Koianake Sharples is the latest of his family to reach the Pouwaru, or 8th stage of Te Whare Tū Taua o Aotearoa, the Māori weaponry training school. He follows in the footsteps of his father Paora, and grandfather Sir Pita who founded the school 36 years ago.
The younger Sharples was one of five people today who were celebrated at a ceremony at Hoani Waititi Marae in Auckland, as they became the latest to receive their red and black tīpare, the mark of their rank. Koianake was excited by the thought that today's graduation showed he had reached the pinnacle of Te Whare Tū Taua.
The five, Sharples, Wiremu Tai Tin, Dennis Tamati Waipouri, Tūwhakairiora Marikena, and Aaron Hapuku, take the number of Pouwaru trained by Te Whare Tū Taua to 44.
Sharples said he was fortunate to be the latest product of Te Whare Tū Taua, the organisation Sir Pita Sharples set up in 1983. His father Paora, who also holds the rank of Pouwaru says the entire family is proud of what his son has achieved, however, says Koianake was left to do it in his own time and when he was ready.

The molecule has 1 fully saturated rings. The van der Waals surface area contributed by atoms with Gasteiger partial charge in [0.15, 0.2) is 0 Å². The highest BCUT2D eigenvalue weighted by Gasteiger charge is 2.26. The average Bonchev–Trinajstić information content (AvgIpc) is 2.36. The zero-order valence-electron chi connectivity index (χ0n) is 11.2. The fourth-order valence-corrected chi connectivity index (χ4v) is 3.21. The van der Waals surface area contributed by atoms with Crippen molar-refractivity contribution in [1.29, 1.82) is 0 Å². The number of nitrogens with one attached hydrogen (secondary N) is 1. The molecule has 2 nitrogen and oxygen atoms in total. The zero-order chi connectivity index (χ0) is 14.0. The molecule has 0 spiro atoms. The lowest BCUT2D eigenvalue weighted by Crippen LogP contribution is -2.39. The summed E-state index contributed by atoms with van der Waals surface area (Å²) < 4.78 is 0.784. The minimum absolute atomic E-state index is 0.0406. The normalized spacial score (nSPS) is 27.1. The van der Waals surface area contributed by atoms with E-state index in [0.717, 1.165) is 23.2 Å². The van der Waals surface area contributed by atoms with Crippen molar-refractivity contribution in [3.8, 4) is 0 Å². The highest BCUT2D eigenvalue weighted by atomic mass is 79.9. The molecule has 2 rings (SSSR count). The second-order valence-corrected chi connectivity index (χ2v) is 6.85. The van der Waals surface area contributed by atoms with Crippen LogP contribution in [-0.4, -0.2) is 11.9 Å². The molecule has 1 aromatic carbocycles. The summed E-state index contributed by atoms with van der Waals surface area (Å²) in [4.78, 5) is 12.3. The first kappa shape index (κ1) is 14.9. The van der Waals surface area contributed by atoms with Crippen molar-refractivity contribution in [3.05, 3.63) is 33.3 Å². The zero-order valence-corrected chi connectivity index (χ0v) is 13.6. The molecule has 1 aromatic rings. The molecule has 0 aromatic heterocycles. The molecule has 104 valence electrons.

Paora Sharples is just as proud of the other four graduates today, saying it isn't something that is easy to do. Graduating Pouwaru can take between 12-15 years of training, and Paora says some people feel the need to take a break after reaching the 4th level and take a few years to return, or never do in some cases.
He says that the journey is not all about the weaponry, rather they are simply the vehicles. Te Reo, whakapapa, tikanga as well as physical fitness are all key elements to achievement, Sharples says.
Koianake agrees, saying if it's only the tīpare that someone wants, they will never get there. He says Mau Rākau has become a lifestyle for him, before adding that most people who do this take it home with them, to their families, and use it to help their people and their iwi.
Paora Sharples says another pleasing aspect for him is seeing the youthfulness of the current crop of graduates, three of the five were in their early to mid 20s. Sharples, Tai Tin and Marikena are also graduates of Te Wharekura o Hoani Waititi Marae. Paora Sharples says that is also something for the West Auckland whānau to be proud of. When Te Whare Tū Taua was established 36 years ago, Paora says the intention was to reach as many people as they could, but ultimately it was also set up with the following generations in mind. Wiremu Tai Tin is also the third of his family to become Pouwaru, joining his father Hemi, and brother Mau.
Koianake Sharples is hoping to continue to promote the Te Whare Tū Taua kaupapa across the country and continue to reinvigorate the realm of Tūmatauenga.